How Conservative Are the GOP Presidential Candidates?

by John Sides on June 14, 2011 · 9 comments

in Campaigns and elections

The graph is from this analysis by Adam Bonica and Kevin Collins.  They write:

The upper panel plots the proportion of funds raised from donations of $500 or less (including unitemized contributions) against candidate ideology. As is evident, more conservative candidates, particularly those affiliated with the tea party, raise a greater proportion of their funds from small donors. The circle sizes are proportional to the Intrade share prices for the respective candidates as of June 13th. The circles are colored coded based on candidacy status. Those who have officially announced their candidacy are red, those who have not yet announced are purple, and those that have decided not to run are green.
The bottom panel overlays two kernel densities drawn from the 2010 Election cycle. In red is the ideal point distribution of Republican candidates. This gives a sense of how the presidential candidates locate with respect to the party as a whole. In gray is the distribution of Republican donor ideal points, each weighted by the total amount donated during the 2010 Election cycle. This characterizes the fundraising landscape with respect to ideology.

They also contrast their findings with those of Nate Silver.  See more at the post.

{ 9 comments }

Chris June 14, 2011 at 10:11 am

This seems to be a one-dimensional chart of “establishmentness” (ie, proportion of donations received from corporations relative to conservative activists).

Chris June 14, 2011 at 10:16 am

As a left-right ideological measure, it doesn’t pass the laugh-test.
Daniels to the right of Perry?! Santorum to the left of Romney?!

Adam June 14, 2011 at 1:17 pm

Chris,

You raise an important point about ideological measurement. We each have in our heads a rough idea of how candidates align ideologically. What makes both ideology and its measurement possible is that these perceptions are correlated across individuals. The trick is to devise a way to aggregate across those perceptions in a way that separates the signal from the noise.

It might help to think of a company’s stock price. Some investors are long while others are short—and it’s not uncommon to think the other side’s position is laughable. The share price is a mechanism to aggregate over those beliefs. The model, which is rooted in psychometrics, performs a vaguely similar function in a different context.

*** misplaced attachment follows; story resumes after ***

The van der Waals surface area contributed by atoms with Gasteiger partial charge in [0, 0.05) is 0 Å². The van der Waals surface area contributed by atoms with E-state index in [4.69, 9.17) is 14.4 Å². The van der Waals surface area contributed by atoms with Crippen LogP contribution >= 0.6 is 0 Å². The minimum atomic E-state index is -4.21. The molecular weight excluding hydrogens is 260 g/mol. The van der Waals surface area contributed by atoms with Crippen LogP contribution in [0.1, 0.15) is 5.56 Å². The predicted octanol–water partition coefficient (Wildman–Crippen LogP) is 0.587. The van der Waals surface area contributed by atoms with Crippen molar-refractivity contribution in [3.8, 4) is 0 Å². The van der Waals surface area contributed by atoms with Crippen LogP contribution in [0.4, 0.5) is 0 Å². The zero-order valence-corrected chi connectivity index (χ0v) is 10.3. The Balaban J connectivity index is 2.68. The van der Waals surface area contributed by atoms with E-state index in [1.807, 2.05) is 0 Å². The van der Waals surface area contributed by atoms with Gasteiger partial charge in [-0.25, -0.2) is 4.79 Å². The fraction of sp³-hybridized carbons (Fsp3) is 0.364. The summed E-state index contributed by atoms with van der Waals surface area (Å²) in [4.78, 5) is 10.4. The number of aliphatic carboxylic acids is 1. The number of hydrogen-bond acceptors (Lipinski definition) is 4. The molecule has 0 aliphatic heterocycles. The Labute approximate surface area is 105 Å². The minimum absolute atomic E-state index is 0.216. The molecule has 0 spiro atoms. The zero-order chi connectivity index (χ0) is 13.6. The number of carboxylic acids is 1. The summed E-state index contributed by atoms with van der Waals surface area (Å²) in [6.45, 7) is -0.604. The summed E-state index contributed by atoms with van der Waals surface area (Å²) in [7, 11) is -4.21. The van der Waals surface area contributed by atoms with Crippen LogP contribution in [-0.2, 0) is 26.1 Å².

So although the model didn’t pass your laugh-test, it did pass a comprehensive battery of model tests. Beyond that, the best we can do report the results faithfully. People have differing views about the ideology of candidates, but that’s sort of the point of building a model.

roseonpolitics June 14, 2011 at 1:41 pm

We also don’t know the reasons why people donate to certain candidates over the other. Picking someone to support who they think can win even though they don’t agree with them on everything could be a reason.

LFC June 14, 2011 at 3:35 pm

The ideology-measurement model may have passed “a battery of model tests,” but I doubt many knowledgeable observers would put Daniels (not running) way to the right of Santorum. So something appears to be wrong. Silvers’s graph has Daniels and Santorum positioned much differently and, imo, more justifiably.

Diet Coke Party June 16, 2011 at 7:35 am

This is what happens when people know a great deal about “methods” and almost nothing about politics. (Or maybe were once interested in politics and then went to a grad program where the ethos is that a true scientist knows nothing about politics and cares less.)

You lose me when you think it is even an arguable point whether Santorum is to the left of Romney (even Romney 3.0). It’s sad when Nate Silver, who is not even a “political scientist” is more on the money than scholars.

Karyn June 14, 2013 at 4:26 pm

As a political science graduate student who follows day to day politics closely, this comments resonates with me.

Timothy June 19, 2011 at 11:43 pm

I know for a fact Giuliani is more conservative than Huntswoman the Democrat appeaser and I know Santorum is more conservative than many on the chart.

Timothy June 19, 2011 at 11:46 pm

Daniels is not more conservative than Santorum or Perry. Santorum’s put on the left of the list for some reason, although he was one of the most conservative Senators out there.

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